Roman calendar dating
It started as a year of 10 lunar months, and soon changed to a lunar year of 12 months.Other enhancements were made to change to solar years, with patchy attempts to add additional days to maintain alignment of seasons.This article is about a calendar used for civil and liturgical purposes.For the day-number calendar used for astronomical and historical calculations, see Julian day. It took effect on 1 January 45 BC (AUC 709), by edict.This year was discovered to be too long, and therefore 7 days were later dropped from the 8th year, yielding 365.375 days per year. In practice it was the duty of the priesthood to keep track of the calendars, but they failed miserably, partly due to ignorance, partly because they were bribed to make certain years long and other years short.Furthermore, leap years were considered unlucky and were therefore avoided in time of crisis, such as the Second Punic War.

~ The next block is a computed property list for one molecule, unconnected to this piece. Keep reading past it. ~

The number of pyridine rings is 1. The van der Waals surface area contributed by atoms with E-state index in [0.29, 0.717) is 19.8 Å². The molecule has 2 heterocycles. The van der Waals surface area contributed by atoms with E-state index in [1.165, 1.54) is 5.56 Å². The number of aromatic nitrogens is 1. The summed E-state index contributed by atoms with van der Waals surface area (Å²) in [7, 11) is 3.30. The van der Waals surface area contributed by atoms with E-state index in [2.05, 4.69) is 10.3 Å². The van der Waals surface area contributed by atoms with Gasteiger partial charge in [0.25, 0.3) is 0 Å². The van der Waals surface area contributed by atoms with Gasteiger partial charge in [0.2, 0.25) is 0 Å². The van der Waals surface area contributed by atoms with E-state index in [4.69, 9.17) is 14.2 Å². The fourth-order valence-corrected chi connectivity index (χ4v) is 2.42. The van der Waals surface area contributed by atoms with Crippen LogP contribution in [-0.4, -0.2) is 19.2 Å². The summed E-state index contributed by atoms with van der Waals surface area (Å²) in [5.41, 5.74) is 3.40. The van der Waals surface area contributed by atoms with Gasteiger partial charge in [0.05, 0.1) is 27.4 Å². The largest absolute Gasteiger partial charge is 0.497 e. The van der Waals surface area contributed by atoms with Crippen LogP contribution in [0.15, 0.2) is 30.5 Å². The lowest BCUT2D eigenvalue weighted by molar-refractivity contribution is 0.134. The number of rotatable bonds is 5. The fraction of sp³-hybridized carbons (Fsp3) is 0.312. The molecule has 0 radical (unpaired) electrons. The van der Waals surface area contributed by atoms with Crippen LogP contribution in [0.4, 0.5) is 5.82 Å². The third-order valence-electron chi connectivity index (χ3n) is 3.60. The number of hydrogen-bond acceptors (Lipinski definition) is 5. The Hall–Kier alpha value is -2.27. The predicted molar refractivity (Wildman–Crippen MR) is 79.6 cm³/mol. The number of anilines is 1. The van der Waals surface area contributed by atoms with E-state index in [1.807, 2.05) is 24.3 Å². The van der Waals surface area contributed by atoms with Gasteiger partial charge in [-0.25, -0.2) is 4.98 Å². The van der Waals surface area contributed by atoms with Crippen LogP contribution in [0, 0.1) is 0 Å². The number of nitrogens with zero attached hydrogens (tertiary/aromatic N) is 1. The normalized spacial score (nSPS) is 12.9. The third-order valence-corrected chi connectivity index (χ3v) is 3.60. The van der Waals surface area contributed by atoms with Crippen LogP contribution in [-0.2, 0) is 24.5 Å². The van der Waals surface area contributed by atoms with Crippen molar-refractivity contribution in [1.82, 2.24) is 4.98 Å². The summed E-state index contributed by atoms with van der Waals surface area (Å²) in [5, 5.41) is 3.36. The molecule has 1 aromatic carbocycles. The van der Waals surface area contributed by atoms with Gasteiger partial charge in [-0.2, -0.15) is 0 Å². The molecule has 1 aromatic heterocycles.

In 450 BC, February was moved to its current position between January and March.In years when it was inserted, Mercedinus added 22 or 23 days to the year.